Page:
The Kenyan Way

This is Kenya

I pour hot milk in my morning coffee, strange smells of unidentified wood burning a short distance away.
The smell drifts through my lattice-barred windows.
And I wonder where the fire is? In a hearth, in an oven? Someone’s meal for the day being prepared?

It is the beginning of my Kenyan day.

I am a mzungu, the white person who enjoys her morning in a large bed with my hot coffee and milk, in a hotel suite where the lush cool morning is lapping the edges of my feet and shoulders. A coolness which will slowly evaporate later in the day into a sticky warmth with traffic noises streaming through my office window.

This is Kenya.

In public places and offices, the cleaners who maintain clean water closets way beyond standards. Where water spickets are sometime faulty and slow trickles of water have to be coaxed from them.

Where people dress up with pride on a Sunday as they stroll the downtown streets. Little Kenyan girls with shaved heads and flouncy dresses hold on to their Papa’s hand and step over ruts in the road in shiny patent shoes.

This is Kenya

Where buying souvenirs is a business negotiation not a purchase; I bring my Kenyan friend along and watch in fascination as she argues with the shopkeeper. I join in, bravely standing my ground, knowing they will try their best to squeeze the most from a seemingly ‘comfortable’ white woman.

We make good enough progress and I leave with small paintings of Maasai warriors and amber bracelets. They have made money. I have made a bargain. Both are happy.

This is Kenya

Driving through Nakuru to Lake Elementiata, I spy sheep and goats grazing along the highway, oblivious to the dangerous traffic swooshing quickly by.

Cars and Lorries on a two lane road swerve dangerously in oncoming traffic while baboons look on ambivalently and eat discarded trash alongside the road.

This is Kenya

The Great Rift Valley sits stately and gracefully away from the bustle of Nairobi and Naivasha. It feels like the real Kenya, before the first white man came with their British ways that are now so much a part of every Kenyan.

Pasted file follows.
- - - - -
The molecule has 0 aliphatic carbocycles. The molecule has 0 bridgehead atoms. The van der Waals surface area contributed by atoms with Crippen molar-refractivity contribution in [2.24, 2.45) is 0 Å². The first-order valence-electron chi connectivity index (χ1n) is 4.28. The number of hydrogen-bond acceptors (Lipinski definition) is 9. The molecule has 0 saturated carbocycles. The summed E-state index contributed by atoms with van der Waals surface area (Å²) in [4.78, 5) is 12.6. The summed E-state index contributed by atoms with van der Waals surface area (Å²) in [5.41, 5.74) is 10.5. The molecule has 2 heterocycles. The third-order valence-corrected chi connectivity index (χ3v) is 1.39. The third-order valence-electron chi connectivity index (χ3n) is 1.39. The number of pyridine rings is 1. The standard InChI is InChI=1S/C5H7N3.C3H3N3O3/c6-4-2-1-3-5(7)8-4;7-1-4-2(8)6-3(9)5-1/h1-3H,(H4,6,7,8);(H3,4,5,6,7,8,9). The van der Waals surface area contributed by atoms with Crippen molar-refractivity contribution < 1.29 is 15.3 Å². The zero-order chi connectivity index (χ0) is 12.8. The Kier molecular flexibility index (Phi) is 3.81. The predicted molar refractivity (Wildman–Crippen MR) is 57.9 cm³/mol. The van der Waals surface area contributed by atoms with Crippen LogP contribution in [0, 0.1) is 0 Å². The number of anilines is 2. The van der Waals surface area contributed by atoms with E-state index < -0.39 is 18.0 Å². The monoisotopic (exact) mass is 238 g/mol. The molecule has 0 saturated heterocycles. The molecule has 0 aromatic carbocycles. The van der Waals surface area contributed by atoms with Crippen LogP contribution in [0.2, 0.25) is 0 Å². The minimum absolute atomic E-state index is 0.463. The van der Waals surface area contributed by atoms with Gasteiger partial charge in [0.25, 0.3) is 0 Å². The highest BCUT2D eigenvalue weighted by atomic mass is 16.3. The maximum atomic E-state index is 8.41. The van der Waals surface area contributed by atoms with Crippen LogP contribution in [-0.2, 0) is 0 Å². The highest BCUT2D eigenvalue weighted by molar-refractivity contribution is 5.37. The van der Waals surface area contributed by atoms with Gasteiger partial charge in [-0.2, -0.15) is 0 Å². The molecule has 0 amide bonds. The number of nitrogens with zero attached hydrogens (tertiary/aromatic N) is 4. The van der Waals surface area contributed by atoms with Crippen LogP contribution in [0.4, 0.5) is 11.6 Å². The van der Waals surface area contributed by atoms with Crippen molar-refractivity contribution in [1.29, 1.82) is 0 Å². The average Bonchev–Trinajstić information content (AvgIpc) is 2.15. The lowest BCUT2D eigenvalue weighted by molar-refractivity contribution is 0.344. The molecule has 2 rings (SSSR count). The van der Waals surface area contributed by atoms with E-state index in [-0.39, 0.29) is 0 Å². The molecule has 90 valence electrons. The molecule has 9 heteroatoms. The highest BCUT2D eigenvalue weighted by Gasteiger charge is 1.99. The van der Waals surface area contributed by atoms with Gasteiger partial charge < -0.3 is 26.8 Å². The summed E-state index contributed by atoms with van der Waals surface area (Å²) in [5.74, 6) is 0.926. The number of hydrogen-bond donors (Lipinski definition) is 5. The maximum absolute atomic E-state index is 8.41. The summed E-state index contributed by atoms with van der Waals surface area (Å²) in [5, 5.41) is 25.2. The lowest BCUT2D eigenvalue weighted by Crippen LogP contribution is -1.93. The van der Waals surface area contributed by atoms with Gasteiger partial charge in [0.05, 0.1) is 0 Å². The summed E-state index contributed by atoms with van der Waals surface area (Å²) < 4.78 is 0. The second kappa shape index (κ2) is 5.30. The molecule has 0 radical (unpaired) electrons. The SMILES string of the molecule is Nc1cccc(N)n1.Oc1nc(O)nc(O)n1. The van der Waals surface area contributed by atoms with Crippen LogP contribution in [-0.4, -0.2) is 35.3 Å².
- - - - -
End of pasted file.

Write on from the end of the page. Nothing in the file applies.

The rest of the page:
This is the place of the Maasai in their colorful shuka’s wrapped artfully around their tall lean bodies. This is where lions and elephants and wildebeest once roamed freely, hunted only for food, not for game.

This is where vivid pink begonia flowers and jacaranda trees bloom in hyacinth wonder.  Birds crying “Kaku, Kaku!”in the early part of the day.

This is Kenya

A place that grows on you even with the less than maintained streets and the red clay earth that clings to your shoes.

A place where every Kenyan’s face does not look the same to my mzungu eyes, but every face bears regality befitting ancient queens and kings.

In a cafe, I am surrounded by a new generation of sophisticated,smart Kenyans who are making a better way.  As long as they do not trip on their new found glories, they will find their way.

Kenya is a place with its difficulties, poverty screaming around the edges of the educated and working class people. Progress being made despite the pull of corruption and the slums.

This is Kenya

Where the warmth of the sun is found in its people. Where finding connections is not as difficult as you might think for this American woman.

Where greeting and speaking with the staff, laughing and asking about their families and dreams comes easily.

And so I sip my coffee and know that I have only seen and experienced a sliver of what and who Kenya is.

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About Victoria Yeary

Author Writer
This entry was posted in Moving and Transitions and tagged . Bookmark the permalink.

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